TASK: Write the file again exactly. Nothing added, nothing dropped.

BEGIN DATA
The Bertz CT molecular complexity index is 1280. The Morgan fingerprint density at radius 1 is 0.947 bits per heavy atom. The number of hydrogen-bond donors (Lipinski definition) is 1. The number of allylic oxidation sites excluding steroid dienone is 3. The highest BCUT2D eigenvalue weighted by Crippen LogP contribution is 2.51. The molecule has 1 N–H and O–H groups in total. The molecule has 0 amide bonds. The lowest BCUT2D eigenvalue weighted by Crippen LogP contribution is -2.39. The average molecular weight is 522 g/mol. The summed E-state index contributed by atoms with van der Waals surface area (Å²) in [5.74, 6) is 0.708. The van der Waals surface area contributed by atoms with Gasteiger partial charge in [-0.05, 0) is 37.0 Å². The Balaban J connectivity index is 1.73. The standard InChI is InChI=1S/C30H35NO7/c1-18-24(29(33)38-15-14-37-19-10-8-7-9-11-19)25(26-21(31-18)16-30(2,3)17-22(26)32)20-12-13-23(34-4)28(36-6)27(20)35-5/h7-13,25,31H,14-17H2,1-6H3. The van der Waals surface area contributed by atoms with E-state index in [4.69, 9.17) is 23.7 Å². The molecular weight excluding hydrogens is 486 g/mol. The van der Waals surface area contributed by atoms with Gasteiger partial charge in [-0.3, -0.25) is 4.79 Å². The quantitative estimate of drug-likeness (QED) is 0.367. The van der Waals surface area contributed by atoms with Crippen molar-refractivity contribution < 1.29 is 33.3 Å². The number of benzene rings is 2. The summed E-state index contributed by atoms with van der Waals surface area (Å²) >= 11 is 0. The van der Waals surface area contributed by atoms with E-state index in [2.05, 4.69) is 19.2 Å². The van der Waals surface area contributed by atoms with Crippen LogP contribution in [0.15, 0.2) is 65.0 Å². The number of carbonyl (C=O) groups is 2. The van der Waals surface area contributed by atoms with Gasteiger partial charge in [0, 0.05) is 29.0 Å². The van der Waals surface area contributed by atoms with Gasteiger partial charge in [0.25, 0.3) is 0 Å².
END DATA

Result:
The Bertz CT molecular complexity index is 1280. The Morgan fingerprint density at radius 1 is 0.947 bits per heavy atom. The number of hydrogen-bond donors (Lipinski definition) is 1. The number of allylic oxidation sites excluding steroid dienone is 3. The highest BCUT2D eigenvalue weighted by Crippen LogP contribution is 2.51. The molecule has 1 N–H and O–H groups in total. The molecule has 0 amide bonds. The lowest BCUT2D eigenvalue weighted by Crippen LogP contribution is -2.39. The average molecular weight is 522 g/mol. The summed E-state index contributed by atoms with van der Waals surface area (Å²) in [5.74, 6) is 0.708. The van der Waals surface area contributed by atoms with Gasteiger partial charge in [-0.05, 0) is 37.0 Å². The Balaban J connectivity index is 1.73. The standard InChI is InChI=1S/C30H35NO7/c1-18-24(29(33)38-15-14-37-19-10-8-7-9-11-19)25(26-21(31-18)16-30(2,3)17-22(26)32)20-12-13-23(34-4)28(36-6)27(20)35-5/h7-13,25,31H,14-17H2,1-6H3. The van der Waals surface area contributed by atoms with E-state index in [4.69, 9.17) is 23.7 Å². The molecular weight excluding hydrogens is 486 g/mol. The van der Waals surface area contributed by atoms with Gasteiger partial charge in [-0.3, -0.25) is 4.79 Å². The quantitative estimate of drug-likeness (QED) is 0.367. The van der Waals surface area contributed by atoms with Crippen molar-refractivity contribution < 1.29 is 33.3 Å². The number of benzene rings is 2. The summed E-state index contributed by atoms with van der Waals surface area (Å²) >= 11 is 0. The van der Waals surface area contributed by atoms with E-state index in [2.05, 4.69) is 19.2 Å². The van der Waals surface area contributed by atoms with Crippen LogP contribution in [0.15, 0.2) is 65.0 Å². The number of carbonyl (C=O) groups is 2. The van der Waals surface area contributed by atoms with Gasteiger partial charge in [0, 0.05) is 29.0 Å². The van der Waals surface area contributed by atoms with Gasteiger partial charge in [0.25, 0.3) is 0 Å².